Eugene Bullard, pioneering African-American aviator who flew for France in World War I

Published: 11 December 2023

By Jessica Phelan
via the RFI web site


Eugene Bullard, the first African-American military pilot, in the uniform of the French Foreign Legion.

The first African-American combat pilot flew not for his country, but for France. Born in the segregated south of the United States at the turn of the 20th century, Eugene Bullard moved to Paris and became one of a handful of black pilots to fight in World War I.

The way Eugene Bullard told it, he was always destined to come to France.

He grew up hearing stories of his father’s ancestors on the French Caribbean island of Martinique, and of the white French-speaking neighbours who supposedly adopted him, raised him Catholic and told him about a place called France. Perhaps Eugene, his lucky son, might even go there some day, William Bullard suggested.

Eugene would make it to France; he would even risk his life for it, and in ways that no black American had ever done before.

France would repay him with medals and glory that he never got back home. People would even begin calling him Eugene “Jacques” Bullard instead of Eugene James.

So is it any wonder, when he came to write his memoirs, racing against the cancer that would eventually kill him, that he saw his fate as interwoven with France – the place where he made his name, and made history?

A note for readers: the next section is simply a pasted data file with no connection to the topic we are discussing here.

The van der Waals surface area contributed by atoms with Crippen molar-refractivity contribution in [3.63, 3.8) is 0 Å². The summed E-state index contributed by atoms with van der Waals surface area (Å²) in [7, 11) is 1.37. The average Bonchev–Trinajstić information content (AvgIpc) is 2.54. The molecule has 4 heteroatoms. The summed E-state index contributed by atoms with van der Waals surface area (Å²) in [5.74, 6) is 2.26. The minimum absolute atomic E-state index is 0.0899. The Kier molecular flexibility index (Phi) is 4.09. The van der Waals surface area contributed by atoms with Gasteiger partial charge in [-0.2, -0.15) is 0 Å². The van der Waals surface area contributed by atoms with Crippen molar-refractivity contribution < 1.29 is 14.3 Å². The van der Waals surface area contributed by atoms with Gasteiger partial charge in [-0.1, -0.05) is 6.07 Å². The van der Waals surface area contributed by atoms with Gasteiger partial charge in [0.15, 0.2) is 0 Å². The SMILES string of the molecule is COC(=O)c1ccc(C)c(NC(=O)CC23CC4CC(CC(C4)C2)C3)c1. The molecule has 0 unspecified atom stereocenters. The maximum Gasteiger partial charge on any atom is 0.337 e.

Escape to Europe

Bullard’s memoirs don’t always match the historical record, and they leave a lot of gaps.

But it’s clear he started in the kind of circumstances you want to get out of. Born in the cotton town of Columbus, Georgia, in 1894, to loving but poor parents with ten children to feed, he grew up with slavery in living memory and segregation in full force.

At eight or nine years old, he was at home when a mob came looking for his father, who had fought with a white foreman at work, and who now waited silently inside, a loaded shotgun in hand, until the attackers eventually left.

Three years later, Bullard ran away, and a few years after that he stowed away on a merchant ship bound for Europe. In 1912, in his mid-teens, he landed in the Scottish port of Aberdeen and discovered, as he put it, “a new world”.

He made his way south to London, picking up work on the docks or in music halls and eventually boxing for money. By November 1913, he was prizefighting in Paris.

Read the entire article on the RFI web site.
External Web Site Notice: This page contains information directly presented from an external source. The terms and conditions of this page may not be the same as those of this website. Click here to read the full disclaimer notice for external web sites. Thank you.


Share this article

Related posts